1. The separation of planning permit and building permit processes;
  2. Clear well-organised regulatory processes designed to promote public safety and quality, in the interest of the consumer, rather than being focused on ascribing blame post-accident;
  3. Clear distinction between the regulations governing building (the permanent works) and those governing construction processes and temporary works;
  4. The proposed Building and Construction Authority (BCA) is to take on the consolidated role of the assessment of buildings, building authorisations, enforcement, and monitoring of the construction processes, with the 22 public entities hitherto entrusted with the different areas of interest, becoming key stakeholders in the drafting of regulations and guidance documents;
  5. Major projects and public buildings to be subjected to an independent review, particularly in terms of structural design and fire engineering through the introduction of a new professional figure (Engineering Auditor);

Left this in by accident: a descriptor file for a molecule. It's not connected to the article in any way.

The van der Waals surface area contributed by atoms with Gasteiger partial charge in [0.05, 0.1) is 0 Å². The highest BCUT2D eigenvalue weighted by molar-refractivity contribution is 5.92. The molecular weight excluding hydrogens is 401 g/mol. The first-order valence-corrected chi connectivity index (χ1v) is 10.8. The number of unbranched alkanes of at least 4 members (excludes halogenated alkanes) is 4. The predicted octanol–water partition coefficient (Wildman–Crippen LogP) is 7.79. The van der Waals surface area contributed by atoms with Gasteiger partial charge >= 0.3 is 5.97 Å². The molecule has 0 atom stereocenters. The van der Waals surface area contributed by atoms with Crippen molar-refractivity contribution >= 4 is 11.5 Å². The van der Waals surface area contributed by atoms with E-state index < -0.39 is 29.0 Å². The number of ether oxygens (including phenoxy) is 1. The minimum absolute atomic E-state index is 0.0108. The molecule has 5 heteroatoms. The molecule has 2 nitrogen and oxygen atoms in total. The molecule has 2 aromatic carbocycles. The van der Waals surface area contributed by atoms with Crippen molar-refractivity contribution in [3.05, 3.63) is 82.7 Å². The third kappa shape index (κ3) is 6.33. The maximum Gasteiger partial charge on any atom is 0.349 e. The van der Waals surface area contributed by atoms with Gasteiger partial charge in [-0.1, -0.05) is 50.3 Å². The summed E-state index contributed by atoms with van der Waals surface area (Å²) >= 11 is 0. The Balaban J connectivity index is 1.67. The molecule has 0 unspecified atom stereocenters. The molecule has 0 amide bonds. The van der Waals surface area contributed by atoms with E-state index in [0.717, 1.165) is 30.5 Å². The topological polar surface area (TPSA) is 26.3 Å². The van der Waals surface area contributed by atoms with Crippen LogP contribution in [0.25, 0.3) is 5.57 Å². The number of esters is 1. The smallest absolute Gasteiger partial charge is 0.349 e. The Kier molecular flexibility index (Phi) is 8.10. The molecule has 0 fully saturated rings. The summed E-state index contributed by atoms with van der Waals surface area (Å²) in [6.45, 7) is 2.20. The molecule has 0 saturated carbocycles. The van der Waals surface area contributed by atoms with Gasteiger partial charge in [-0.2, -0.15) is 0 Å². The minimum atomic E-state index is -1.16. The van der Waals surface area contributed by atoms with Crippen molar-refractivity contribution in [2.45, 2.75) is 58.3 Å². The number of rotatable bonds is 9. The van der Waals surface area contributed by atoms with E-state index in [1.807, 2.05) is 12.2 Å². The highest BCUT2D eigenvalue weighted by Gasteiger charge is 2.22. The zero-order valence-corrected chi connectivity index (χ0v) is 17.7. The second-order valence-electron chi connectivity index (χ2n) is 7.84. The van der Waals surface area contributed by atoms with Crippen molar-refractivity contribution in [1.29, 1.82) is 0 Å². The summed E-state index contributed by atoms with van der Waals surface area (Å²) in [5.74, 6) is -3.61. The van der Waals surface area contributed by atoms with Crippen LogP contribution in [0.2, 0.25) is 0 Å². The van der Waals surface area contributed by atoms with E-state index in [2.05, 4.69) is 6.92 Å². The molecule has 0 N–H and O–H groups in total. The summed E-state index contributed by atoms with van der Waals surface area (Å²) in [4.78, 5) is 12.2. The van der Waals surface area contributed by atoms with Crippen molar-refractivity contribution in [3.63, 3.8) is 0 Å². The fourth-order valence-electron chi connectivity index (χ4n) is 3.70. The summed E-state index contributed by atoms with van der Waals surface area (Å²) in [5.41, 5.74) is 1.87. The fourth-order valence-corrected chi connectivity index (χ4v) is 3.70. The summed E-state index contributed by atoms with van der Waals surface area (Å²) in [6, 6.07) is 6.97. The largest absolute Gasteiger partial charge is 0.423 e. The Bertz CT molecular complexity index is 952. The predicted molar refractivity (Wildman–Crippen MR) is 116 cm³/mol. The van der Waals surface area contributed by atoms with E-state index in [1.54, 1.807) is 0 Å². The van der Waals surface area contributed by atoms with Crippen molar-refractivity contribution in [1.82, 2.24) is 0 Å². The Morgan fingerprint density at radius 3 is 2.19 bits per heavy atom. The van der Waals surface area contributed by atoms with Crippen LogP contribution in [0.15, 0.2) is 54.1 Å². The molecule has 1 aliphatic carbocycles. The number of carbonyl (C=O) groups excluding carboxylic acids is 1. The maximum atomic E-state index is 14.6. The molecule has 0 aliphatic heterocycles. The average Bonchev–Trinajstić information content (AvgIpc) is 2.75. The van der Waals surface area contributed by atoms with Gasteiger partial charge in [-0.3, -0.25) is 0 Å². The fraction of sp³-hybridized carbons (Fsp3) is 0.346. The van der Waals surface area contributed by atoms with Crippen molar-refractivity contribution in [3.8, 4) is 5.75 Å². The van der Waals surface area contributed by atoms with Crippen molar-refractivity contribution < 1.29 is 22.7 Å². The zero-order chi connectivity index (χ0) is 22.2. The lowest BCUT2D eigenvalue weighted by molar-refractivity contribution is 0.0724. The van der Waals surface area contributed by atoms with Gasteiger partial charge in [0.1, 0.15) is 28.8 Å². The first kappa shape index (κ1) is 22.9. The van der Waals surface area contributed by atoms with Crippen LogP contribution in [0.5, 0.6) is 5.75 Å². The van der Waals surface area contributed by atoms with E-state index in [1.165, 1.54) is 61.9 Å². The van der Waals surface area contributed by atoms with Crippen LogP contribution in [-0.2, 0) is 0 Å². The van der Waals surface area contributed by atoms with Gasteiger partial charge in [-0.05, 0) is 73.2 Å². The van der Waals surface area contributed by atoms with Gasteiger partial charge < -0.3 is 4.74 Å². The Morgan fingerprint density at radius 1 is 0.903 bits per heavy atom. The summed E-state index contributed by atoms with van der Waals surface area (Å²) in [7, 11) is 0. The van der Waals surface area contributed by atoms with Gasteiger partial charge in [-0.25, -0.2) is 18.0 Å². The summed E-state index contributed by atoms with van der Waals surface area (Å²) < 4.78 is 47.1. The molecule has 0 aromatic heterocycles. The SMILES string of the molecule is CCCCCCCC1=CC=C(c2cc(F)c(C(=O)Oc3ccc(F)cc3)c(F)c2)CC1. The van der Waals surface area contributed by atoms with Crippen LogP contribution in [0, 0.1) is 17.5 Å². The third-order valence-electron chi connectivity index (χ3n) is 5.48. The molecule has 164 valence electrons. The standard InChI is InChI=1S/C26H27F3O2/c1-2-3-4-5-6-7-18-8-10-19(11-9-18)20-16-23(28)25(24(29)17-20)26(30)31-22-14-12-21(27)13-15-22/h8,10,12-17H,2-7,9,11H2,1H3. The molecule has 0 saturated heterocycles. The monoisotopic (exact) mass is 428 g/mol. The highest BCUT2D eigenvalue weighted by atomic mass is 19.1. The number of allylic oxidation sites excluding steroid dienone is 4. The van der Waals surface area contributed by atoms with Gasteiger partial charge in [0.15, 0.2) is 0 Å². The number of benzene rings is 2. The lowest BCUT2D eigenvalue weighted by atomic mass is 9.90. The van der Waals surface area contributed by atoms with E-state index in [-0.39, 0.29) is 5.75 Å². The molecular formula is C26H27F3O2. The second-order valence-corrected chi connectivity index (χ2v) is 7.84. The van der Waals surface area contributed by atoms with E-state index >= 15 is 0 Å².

6. Contractors are to have the specific skills required, and to be classified and licensed according to such skills – they will be solely responsible for the process of construction, including temporary works, and would therefore have full possession of construction sites for the duration of the works;
  7. The enforcement of construction regulations to be delegated to private service providers – referred to as Building and Construction Inspectors (BCIs) – licensed by the BCA;
  8. Contractors to be required to certify that the executed works comply with the design instructions, and with the requirements of the Construction Products Directive;
  9. The construction phase will be concluded by the issuance by the BCA of a Compliance Certificate, which, inter alia, authorises that the building can be brought into use; and